Vektor - Outer Isolation (2011)
One super easy and interesting technique in looking for new bands is to find them on websites such as Google, YouTube, Wikipedia, and of course, this website Metal Academy. And let me just say that Vektor is one of the greatest bands I've ever found in 2020. They manage to unleash progressive riffs and thrashy blast beats, alongside lyrics bringing to mind one of the greatest sci-fi movie franchises of all time, Star Wars! And this album is the second part of the band's own trilogy!
Outer Isolation helps listeners visualize the story of ONE MAN, floating in space, thinking about life and the surrounding cosmos. You might think a story like that would be boring, NOT helped by generic thrash and lengthy progressive solos you might be tired of. No way! Vektor has recreated all of that into something new and fresh through eight thrash tracks with sci-fi themes. After the awesome fast Black Future, Outer Isolation features a few slow passages that are almost symphonic to keep the listener interested and let them know that there's more than just chaotic speed.
The 10-minute (a length more common in progressive than thrash) opening track "Cosmic Cortex" begins with one of said slow passages, welcoming the listener to the future sci-fi imagery the album creates. That atmospheric spacey intro really lets the clean guitar chords fly until they're fractured by tech-thrash riffing you can find in bands Voivod and Coroner. After that retro-thrash instrumental third of the song, it speeds up as David DiSanto screams his way into the song beginning his shrieking vocals. There are a few sections in the song where the guitars and bass interlock before heading into separate sections, then return for the furious blasting chorus. "Echoless Chamber" shows some tension building as tempos rise and fall. At over the 3-minute mark, we end up in a valley of solos similar to classic Megadeth, and the brilliant drumming helps bring excellence to the song. "Dying World" is another bone-breaking progressive thrash track.
"Tetrastructural Minds" is one of 3 tracks in the album re-recorded from their demo Demolition, and man is it chaotic! The song starts sounding decently like Slayer, even including a Tom Araya-esque b*lls-grabbed scream before beginning the vocals. Then we take a break from the speedy riff action with a counter-balancing beautiful instrumental passage, before the chaos continues again. "Venus Project" is the second song here originally in Demolition. It starts with another beautiful soft intro before unleashing the usual heaviness. Once again, there's a strangely superb sci-fi-ish guitar solo before a jazzy chill out, then after that, more killer chaos! "Dark Creations, Dead Creators" is shorter (at only over 3 minutes) and more direct, but it still has some violent speed similar to Death Angel.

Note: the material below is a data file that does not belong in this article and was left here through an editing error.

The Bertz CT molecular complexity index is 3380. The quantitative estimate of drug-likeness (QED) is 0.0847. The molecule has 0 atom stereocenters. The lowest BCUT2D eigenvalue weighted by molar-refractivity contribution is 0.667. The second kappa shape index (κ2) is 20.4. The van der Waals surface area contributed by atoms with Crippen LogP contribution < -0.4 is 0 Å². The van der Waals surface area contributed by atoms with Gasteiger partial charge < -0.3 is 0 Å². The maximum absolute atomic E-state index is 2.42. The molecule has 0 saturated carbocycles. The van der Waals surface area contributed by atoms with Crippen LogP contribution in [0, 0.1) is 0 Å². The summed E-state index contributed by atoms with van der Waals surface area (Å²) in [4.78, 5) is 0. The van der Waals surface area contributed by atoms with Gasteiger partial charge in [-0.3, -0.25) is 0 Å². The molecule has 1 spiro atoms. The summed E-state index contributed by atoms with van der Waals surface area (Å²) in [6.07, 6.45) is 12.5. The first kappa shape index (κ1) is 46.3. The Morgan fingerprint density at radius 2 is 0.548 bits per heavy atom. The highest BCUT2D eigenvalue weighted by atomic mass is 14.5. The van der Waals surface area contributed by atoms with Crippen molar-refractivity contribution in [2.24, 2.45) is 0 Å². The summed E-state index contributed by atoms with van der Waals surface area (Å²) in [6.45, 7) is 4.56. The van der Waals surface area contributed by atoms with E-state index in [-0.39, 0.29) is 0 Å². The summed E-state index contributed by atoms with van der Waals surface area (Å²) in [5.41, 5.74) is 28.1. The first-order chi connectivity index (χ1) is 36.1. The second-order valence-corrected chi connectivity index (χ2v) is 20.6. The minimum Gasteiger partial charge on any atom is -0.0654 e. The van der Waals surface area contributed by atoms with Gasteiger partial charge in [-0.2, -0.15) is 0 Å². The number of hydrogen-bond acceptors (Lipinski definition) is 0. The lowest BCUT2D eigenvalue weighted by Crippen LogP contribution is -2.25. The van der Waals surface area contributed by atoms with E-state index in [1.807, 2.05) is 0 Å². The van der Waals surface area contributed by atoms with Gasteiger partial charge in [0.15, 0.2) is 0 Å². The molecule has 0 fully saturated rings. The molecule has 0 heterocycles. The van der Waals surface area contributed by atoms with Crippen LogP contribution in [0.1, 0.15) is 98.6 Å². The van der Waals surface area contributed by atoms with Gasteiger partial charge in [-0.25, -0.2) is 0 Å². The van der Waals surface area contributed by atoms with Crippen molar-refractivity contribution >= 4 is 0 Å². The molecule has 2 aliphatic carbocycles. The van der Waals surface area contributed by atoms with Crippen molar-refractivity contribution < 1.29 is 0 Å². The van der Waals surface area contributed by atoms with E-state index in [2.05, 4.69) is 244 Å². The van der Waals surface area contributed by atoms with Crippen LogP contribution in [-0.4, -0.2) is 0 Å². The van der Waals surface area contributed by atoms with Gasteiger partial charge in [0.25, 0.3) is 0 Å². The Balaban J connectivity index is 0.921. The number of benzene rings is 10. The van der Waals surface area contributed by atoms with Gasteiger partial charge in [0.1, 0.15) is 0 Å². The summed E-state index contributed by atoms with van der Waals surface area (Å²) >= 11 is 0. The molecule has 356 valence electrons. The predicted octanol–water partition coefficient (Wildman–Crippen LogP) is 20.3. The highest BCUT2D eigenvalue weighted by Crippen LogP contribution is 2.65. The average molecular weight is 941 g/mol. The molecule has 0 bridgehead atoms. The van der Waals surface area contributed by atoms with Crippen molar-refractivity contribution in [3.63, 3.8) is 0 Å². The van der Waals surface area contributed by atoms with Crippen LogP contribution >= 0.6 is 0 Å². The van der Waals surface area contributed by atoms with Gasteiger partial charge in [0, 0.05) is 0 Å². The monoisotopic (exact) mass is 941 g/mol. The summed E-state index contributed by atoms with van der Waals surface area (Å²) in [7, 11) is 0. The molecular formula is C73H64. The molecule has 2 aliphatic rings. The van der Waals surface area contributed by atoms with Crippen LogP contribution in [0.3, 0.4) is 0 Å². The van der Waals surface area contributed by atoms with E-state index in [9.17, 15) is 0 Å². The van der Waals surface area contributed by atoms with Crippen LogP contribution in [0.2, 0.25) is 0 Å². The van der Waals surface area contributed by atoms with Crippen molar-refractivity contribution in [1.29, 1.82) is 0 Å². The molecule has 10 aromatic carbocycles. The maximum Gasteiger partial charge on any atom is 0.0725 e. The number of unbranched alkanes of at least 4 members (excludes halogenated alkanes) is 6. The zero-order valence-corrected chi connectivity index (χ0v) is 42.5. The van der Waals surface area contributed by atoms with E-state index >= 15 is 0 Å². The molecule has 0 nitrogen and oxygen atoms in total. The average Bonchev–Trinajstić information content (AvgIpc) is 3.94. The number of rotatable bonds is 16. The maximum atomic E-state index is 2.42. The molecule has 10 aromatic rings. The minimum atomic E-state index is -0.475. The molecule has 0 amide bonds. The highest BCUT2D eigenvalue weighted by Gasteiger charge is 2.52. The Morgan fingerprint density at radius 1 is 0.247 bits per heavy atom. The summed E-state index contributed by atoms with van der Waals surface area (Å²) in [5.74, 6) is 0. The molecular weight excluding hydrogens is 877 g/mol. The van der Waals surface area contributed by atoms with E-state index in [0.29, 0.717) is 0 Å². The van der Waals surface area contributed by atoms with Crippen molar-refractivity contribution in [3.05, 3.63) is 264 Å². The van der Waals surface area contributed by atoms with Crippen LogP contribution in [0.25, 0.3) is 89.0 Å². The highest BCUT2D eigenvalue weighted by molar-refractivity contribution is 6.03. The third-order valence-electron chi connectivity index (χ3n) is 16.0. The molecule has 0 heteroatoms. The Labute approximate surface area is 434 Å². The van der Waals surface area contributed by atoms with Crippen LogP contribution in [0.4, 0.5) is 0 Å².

"Fast Paced Society" is the third and probably the least superior of the 3 Demolition tracks and a good way to describe the modern fast thrash scene. Vektor has proven to be in that society with their fast blast-beats between flashing dexterity and frantic procession. The rare dissonant chanting vocals are a little weird, though. The title track is the other epic for this album (this time, over 8 minutes) and a great description of what the band is, deep and considerate while going over the edge of head-exploding pace of madness. It's a shame they've never re-recorded the remaining song in Demolition, "Moonbase", because that's a longer epic that would've made this album more complete.
I wish I could rate this album more than 5 stars because of the album being so abstract and standard-surpassing. What an album Outer Isolation is! I can't wait to review the next and last (for now) part of the Vektor saga, Terminal Redux, and see how that goes. The band's career may seem short-lived, but let's hope Vektor can live longer!
Favorites: "Cosmic Cortex", "Tetrastructural Minds", "Venus Project", "Outer Isolation"
The immediacy I enjoyed with Vektor's debut is not as prevalent on their follow up. Not to say that the release overall suffers as a result of this. The clever stuff is still there, the widdly and noodley lead work, the polyrhythmic drums and the time changes to leave you catching your breath are all still presnt and accounted for. You just have to spend some time with the album and peel back a couple of layers to see them lying beneath.
For all the technical nuances present here there's a surprising level of memorability here once you have given it enough spins. Both the opening and closing (title) tracks nicely bridge what comes in between, framing the cosmic-themed, technical thrash perfectly and still somehow leaving you wanting more. The structures on this album remain a mixture of vast soundscapes (Cosmic Cortex and the title track) and short bursts of chaotic sounding yet well planned thrash with enough variety to leave you dizzy (Echoless Chamber, Dying World and Dark Creations, Dead Creators).
The skilled musicianship shows throughout but it never feels like wankery or showmanship. It feels cosmic, and ethereal at times and you end up with melodies ringing around in your head for days after listening to it.
It doesn't really flow that well as a record which keeps me from rating it as high as the debut and things do feel a bit samey on more than one occasion making me feel the album could have been a couple of tracks shorter in the end.